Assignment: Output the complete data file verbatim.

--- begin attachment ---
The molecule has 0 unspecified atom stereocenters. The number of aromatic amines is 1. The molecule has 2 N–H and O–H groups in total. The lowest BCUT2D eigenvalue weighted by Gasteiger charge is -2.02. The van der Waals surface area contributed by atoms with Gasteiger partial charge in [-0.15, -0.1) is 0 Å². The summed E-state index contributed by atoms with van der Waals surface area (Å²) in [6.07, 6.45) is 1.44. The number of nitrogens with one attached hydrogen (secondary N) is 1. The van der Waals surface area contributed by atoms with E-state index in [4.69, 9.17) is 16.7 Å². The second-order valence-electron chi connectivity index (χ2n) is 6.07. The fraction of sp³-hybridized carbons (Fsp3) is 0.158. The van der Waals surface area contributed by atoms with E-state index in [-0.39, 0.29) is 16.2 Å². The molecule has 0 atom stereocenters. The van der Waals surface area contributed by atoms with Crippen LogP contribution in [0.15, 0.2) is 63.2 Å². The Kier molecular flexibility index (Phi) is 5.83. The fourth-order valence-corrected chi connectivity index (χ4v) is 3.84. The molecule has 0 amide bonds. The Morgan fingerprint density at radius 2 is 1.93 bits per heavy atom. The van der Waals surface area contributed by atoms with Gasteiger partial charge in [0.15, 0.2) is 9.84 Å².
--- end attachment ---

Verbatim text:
The molecule has 0 unspecified atom stereocenters. The number of aromatic amines is 1. The molecule has 2 N–H and O–H groups in total. The lowest BCUT2D eigenvalue weighted by Gasteiger charge is -2.02. The van der Waals surface area contributed by atoms with Gasteiger partial charge in [-0.15, -0.1) is 0 Å². The summed E-state index contributed by atoms with van der Waals surface area (Å²) in [6.07, 6.45) is 1.44. The number of nitrogens with one attached hydrogen (secondary N) is 1. The van der Waals surface area contributed by atoms with E-state index in [4.69, 9.17) is 16.7 Å². The second-order valence-electron chi connectivity index (χ2n) is 6.07. The fraction of sp³-hybridized carbons (Fsp3) is 0.158. The van der Waals surface area contributed by atoms with E-state index in [-0.39, 0.29) is 16.2 Å². The molecule has 0 atom stereocenters. The van der Waals surface area contributed by atoms with Crippen LogP contribution in [0.15, 0.2) is 63.2 Å². The Kier molecular flexibility index (Phi) is 5.83. The fourth-order valence-corrected chi connectivity index (χ4v) is 3.84. The molecule has 0 amide bonds. The Morgan fingerprint density at radius 2 is 1.93 bits per heavy atom. The van der Waals surface area contributed by atoms with Gasteiger partial charge in [0.15, 0.2) is 9.84 Å².